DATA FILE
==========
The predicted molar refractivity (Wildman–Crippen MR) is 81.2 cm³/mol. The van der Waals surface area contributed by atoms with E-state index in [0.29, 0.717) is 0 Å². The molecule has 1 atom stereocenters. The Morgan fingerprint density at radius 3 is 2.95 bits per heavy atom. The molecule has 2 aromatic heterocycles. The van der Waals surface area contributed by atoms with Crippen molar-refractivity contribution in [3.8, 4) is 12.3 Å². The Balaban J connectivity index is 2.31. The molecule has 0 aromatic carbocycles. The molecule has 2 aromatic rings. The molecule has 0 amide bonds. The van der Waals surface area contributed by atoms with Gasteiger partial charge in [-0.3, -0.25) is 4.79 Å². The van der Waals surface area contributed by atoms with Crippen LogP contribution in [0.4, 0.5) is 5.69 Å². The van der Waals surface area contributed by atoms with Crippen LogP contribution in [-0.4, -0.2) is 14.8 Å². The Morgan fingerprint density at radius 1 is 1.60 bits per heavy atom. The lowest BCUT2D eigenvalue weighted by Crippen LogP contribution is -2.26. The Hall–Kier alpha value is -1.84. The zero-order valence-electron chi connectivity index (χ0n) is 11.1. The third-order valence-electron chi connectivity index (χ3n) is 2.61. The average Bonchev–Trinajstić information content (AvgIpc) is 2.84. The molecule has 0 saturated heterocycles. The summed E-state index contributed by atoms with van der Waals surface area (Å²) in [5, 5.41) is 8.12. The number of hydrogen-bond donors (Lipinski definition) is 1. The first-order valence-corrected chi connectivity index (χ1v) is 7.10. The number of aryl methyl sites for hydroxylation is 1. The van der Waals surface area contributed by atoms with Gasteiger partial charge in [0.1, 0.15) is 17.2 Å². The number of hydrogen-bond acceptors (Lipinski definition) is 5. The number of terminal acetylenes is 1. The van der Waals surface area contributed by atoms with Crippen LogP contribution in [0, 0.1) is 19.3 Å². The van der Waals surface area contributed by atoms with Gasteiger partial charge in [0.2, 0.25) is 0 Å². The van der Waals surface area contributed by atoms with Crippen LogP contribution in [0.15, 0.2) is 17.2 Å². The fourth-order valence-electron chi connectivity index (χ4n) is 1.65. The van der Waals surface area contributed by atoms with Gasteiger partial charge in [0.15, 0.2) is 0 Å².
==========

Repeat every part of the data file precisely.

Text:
The predicted molar refractivity (Wildman–Crippen MR) is 81.2 cm³/mol. The van der Waals surface area contributed by atoms with E-state index in [0.29, 0.717) is 0 Å². The molecule has 1 atom stereocenters. The Morgan fingerprint density at radius 3 is 2.95 bits per heavy atom. The molecule has 2 aromatic heterocycles. The van der Waals surface area contributed by atoms with Crippen molar-refractivity contribution in [3.8, 4) is 12.3 Å². The Balaban J connectivity index is 2.31. The molecule has 0 aromatic carbocycles. The molecule has 2 aromatic rings. The molecule has 0 amide bonds. The van der Waals surface area contributed by atoms with Gasteiger partial charge in [-0.3, -0.25) is 4.79 Å². The van der Waals surface area contributed by atoms with Crippen LogP contribution in [0.4, 0.5) is 5.69 Å². The van der Waals surface area contributed by atoms with Crippen LogP contribution in [-0.4, -0.2) is 14.8 Å². The Morgan fingerprint density at radius 1 is 1.60 bits per heavy atom. The lowest BCUT2D eigenvalue weighted by Crippen LogP contribution is -2.26. The Hall–Kier alpha value is -1.84. The zero-order valence-electron chi connectivity index (χ0n) is 11.1. The third-order valence-electron chi connectivity index (χ3n) is 2.61. The average Bonchev–Trinajstić information content (AvgIpc) is 2.84. The molecule has 0 saturated heterocycles. The summed E-state index contributed by atoms with van der Waals surface area (Å²) in [5, 5.41) is 8.12. The number of hydrogen-bond donors (Lipinski definition) is 1. The first-order valence-corrected chi connectivity index (χ1v) is 7.10. The number of aryl methyl sites for hydroxylation is 1. The van der Waals surface area contributed by atoms with Gasteiger partial charge in [0.1, 0.15) is 17.2 Å². The number of hydrogen-bond acceptors (Lipinski definition) is 5. The number of terminal acetylenes is 1. The van der Waals surface area contributed by atoms with Crippen LogP contribution in [0, 0.1) is 19.3 Å². The van der Waals surface area contributed by atoms with Gasteiger partial charge in [0.2, 0.25) is 0 Å². The van der Waals surface area contributed by atoms with Crippen LogP contribution in [0.15, 0.2) is 17.2 Å². The fourth-order valence-electron chi connectivity index (χ4n) is 1.65. The van der Waals surface area contributed by atoms with Gasteiger partial charge in [0.15, 0.2) is 0 Å².